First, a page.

As a part of my research on educational games, I deal with a lot of in-game data trying to figure out what players are doing. This is really helpful for iterative design because the collected data can point out things like where players quit, how long players play, and what parts of a game are interesting. This information is super helpful when you’re tweaking levels, or making changes to gameplay.
A type of analysis I like to use as a first pass visualization is a heatmap. There’s a great article about heatmaps over on Gamasutra that does a good job of showing how this analysis can guide game design. The featured image (above) is a heatmap visualization of data gathered from the game Fair Play. The bright red spots show areas where players gathered most and the blue spots indicate less activity. I have a paper coming out soon about some of my findings from running this type of analysis on Fair Play, and I’ll make sure to upload it once it’s available.
Sometimes 2d heatmaps don’t tell the whole story. If the game itself isn’t 2d, some information like height might be discarded. Once I became familiar with the google cardboard API I created a 3d version of the heatmap so that I could view the data for several angles at once. The demo worked well and I was happy to see the particles appear on the level. Compared to the usual 2d rendering, this version felt much more intuitive. Plus, it made the level look like a magic snow globe which was really cool. The response has been positive so far, and I might make the demo available for download if people are interested.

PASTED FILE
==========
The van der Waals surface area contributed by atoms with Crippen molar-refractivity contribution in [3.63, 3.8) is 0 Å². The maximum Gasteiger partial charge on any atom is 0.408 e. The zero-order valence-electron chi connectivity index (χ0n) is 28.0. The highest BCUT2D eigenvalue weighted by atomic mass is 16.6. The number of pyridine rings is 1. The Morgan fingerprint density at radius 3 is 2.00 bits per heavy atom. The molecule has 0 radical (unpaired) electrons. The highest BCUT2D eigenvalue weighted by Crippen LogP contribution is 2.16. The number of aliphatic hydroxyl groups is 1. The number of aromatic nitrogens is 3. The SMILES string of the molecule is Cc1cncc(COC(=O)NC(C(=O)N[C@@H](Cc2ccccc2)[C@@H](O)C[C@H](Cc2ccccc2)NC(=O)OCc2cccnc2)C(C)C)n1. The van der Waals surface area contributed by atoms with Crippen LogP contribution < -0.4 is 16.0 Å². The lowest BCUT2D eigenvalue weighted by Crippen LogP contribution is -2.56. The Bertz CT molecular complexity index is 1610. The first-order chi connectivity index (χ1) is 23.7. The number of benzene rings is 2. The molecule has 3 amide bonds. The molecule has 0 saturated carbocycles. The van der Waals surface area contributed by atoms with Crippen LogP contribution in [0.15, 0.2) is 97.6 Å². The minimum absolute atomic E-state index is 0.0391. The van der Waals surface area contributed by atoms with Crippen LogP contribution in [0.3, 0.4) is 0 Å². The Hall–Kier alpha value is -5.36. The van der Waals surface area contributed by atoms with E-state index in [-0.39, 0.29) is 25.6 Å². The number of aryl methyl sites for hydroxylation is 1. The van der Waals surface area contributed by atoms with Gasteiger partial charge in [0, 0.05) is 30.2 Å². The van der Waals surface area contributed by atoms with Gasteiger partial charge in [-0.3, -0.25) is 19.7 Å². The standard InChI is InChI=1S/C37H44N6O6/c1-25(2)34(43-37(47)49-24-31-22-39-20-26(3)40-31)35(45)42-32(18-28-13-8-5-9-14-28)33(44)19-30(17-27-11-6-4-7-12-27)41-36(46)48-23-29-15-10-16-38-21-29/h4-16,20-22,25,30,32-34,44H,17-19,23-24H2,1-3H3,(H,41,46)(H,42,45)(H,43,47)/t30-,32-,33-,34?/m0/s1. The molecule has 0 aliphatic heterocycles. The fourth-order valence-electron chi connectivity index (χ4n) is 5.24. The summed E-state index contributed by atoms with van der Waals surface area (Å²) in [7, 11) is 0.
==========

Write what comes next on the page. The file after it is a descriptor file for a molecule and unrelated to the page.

Once I showed the demo to my friends over at the Complex Play Lab we started to brainstorm other data sets we might be able ti visualize in a similar way. Matthew whipped up a data set with 3 clusters, and I started to code something that would generate these dots in a virtual reality headset. This resulted in the following visualization:
Like the Fair Play demo, this app allowed us to view the data from several angles in real-time which gave a better sense of how close the clusters were to one another. This was really exciting because a couple of years ago (while I was working with the Epistemic Games Group) we had trouble visualizing multi-dimensional data using 2d visualizations. By adding another dimension we got a much better feel of the data, at least for a first pass.
I like to think this counts as part of my game a week, cause it’s cool, but, let’s be real, it isn’t. I’ll get back to that soon!